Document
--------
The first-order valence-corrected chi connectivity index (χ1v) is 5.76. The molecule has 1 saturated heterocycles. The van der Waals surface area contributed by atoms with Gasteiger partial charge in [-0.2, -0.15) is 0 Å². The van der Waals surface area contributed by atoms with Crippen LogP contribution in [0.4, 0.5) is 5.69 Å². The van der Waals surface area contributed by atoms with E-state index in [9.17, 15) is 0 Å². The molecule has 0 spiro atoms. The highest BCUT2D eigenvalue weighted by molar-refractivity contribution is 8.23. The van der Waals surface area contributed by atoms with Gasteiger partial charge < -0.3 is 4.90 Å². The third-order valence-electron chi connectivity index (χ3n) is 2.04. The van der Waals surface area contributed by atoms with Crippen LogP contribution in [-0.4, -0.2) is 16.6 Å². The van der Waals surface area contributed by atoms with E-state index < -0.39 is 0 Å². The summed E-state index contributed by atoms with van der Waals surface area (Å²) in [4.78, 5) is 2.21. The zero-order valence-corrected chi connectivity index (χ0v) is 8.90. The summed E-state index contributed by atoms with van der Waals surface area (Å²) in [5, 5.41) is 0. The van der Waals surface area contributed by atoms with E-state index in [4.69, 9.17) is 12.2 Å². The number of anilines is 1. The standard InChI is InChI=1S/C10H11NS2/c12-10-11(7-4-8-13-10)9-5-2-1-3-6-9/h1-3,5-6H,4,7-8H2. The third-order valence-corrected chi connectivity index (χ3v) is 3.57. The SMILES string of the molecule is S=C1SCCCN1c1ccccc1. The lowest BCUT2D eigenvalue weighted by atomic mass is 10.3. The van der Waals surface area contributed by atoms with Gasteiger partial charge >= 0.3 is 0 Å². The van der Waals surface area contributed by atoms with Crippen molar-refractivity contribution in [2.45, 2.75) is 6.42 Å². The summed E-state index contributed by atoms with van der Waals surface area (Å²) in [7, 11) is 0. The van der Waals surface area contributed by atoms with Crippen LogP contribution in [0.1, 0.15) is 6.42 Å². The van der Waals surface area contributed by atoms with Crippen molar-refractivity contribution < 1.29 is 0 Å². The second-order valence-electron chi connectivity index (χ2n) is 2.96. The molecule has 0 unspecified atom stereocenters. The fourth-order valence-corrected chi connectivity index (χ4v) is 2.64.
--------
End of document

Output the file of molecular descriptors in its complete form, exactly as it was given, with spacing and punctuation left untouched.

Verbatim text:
The first-order valence-corrected chi connectivity index (χ1v) is 5.76. The molecule has 1 saturated heterocycles. The van der Waals surface area contributed by atoms with Gasteiger partial charge in [-0.2, -0.15) is 0 Å². The van der Waals surface area contributed by atoms with Crippen LogP contribution in [0.4, 0.5) is 5.69 Å². The van der Waals surface area contributed by atoms with E-state index in [9.17, 15) is 0 Å². The molecule has 0 spiro atoms. The highest BCUT2D eigenvalue weighted by molar-refractivity contribution is 8.23. The van der Waals surface area contributed by atoms with Gasteiger partial charge < -0.3 is 4.90 Å². The third-order valence-electron chi connectivity index (χ3n) is 2.04. The van der Waals surface area contributed by atoms with Crippen LogP contribution in [-0.4, -0.2) is 16.6 Å². The van der Waals surface area contributed by atoms with E-state index < -0.39 is 0 Å². The summed E-state index contributed by atoms with van der Waals surface area (Å²) in [4.78, 5) is 2.21. The zero-order valence-corrected chi connectivity index (χ0v) is 8.90. The summed E-state index contributed by atoms with van der Waals surface area (Å²) in [5, 5.41) is 0. The van der Waals surface area contributed by atoms with E-state index in [4.69, 9.17) is 12.2 Å². The number of anilines is 1. The standard InChI is InChI=1S/C10H11NS2/c12-10-11(7-4-8-13-10)9-5-2-1-3-6-9/h1-3,5-6H,4,7-8H2. The third-order valence-corrected chi connectivity index (χ3v) is 3.57. The SMILES string of the molecule is S=C1SCCCN1c1ccccc1. The lowest BCUT2D eigenvalue weighted by atomic mass is 10.3. The van der Waals surface area contributed by atoms with Gasteiger partial charge >= 0.3 is 0 Å². The van der Waals surface area contributed by atoms with Crippen molar-refractivity contribution in [2.45, 2.75) is 6.42 Å². The summed E-state index contributed by atoms with van der Waals surface area (Å²) in [7, 11) is 0. The van der Waals surface area contributed by atoms with Crippen LogP contribution in [0.1, 0.15) is 6.42 Å². The van der Waals surface area contributed by atoms with Crippen molar-refractivity contribution < 1.29 is 0 Å². The second-order valence-electron chi connectivity index (χ2n) is 2.96. The molecule has 0 unspecified atom stereocenters. The fourth-order valence-corrected chi connectivity index (χ4v) is 2.64.